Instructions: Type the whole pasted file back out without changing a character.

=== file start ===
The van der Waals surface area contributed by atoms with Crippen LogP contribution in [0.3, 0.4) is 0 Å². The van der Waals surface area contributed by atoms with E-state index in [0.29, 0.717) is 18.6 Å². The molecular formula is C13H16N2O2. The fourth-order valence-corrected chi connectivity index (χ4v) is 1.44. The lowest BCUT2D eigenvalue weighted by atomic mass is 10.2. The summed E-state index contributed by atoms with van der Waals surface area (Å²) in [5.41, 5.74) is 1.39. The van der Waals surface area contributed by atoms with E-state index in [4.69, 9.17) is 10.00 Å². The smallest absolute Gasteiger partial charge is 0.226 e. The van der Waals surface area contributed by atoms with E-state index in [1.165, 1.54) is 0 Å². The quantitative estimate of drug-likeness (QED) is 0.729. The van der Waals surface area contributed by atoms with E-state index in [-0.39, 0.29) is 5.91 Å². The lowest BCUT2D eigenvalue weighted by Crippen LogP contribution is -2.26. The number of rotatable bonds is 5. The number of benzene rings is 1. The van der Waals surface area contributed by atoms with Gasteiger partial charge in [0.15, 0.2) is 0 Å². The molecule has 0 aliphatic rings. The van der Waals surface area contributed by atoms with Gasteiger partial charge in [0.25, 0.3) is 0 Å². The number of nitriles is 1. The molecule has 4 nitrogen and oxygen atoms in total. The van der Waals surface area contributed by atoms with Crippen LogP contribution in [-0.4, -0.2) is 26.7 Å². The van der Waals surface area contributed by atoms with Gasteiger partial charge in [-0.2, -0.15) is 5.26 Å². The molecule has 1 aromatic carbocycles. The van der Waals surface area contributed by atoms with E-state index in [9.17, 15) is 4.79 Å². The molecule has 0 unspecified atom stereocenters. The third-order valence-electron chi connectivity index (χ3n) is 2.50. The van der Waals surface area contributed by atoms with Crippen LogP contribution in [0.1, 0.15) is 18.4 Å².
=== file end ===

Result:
The van der Waals surface area contributed by atoms with Crippen LogP contribution in [0.3, 0.4) is 0 Å². The van der Waals surface area contributed by atoms with E-state index in [0.29, 0.717) is 18.6 Å². The molecular formula is C13H16N2O2. The fourth-order valence-corrected chi connectivity index (χ4v) is 1.44. The lowest BCUT2D eigenvalue weighted by atomic mass is 10.2. The summed E-state index contributed by atoms with van der Waals surface area (Å²) in [5.41, 5.74) is 1.39. The van der Waals surface area contributed by atoms with E-state index in [4.69, 9.17) is 10.00 Å². The smallest absolute Gasteiger partial charge is 0.226 e. The van der Waals surface area contributed by atoms with E-state index in [1.165, 1.54) is 0 Å². The quantitative estimate of drug-likeness (QED) is 0.729. The van der Waals surface area contributed by atoms with E-state index in [-0.39, 0.29) is 5.91 Å². The lowest BCUT2D eigenvalue weighted by Crippen LogP contribution is -2.26. The number of rotatable bonds is 5. The number of benzene rings is 1. The van der Waals surface area contributed by atoms with Gasteiger partial charge in [0.15, 0.2) is 0 Å². The molecule has 0 aliphatic rings. The van der Waals surface area contributed by atoms with Gasteiger partial charge in [0.25, 0.3) is 0 Å². The number of nitriles is 1. The molecule has 4 nitrogen and oxygen atoms in total. The van der Waals surface area contributed by atoms with Crippen LogP contribution in [-0.4, -0.2) is 26.7 Å². The van der Waals surface area contributed by atoms with Gasteiger partial charge in [-0.2, -0.15) is 5.26 Å². The molecule has 1 aromatic carbocycles. The van der Waals surface area contributed by atoms with E-state index in [9.17, 15) is 4.79 Å². The molecule has 0 unspecified atom stereocenters. The third-order valence-electron chi connectivity index (χ3n) is 2.50. The van der Waals surface area contributed by atoms with Crippen LogP contribution in [0.1, 0.15) is 18.4 Å².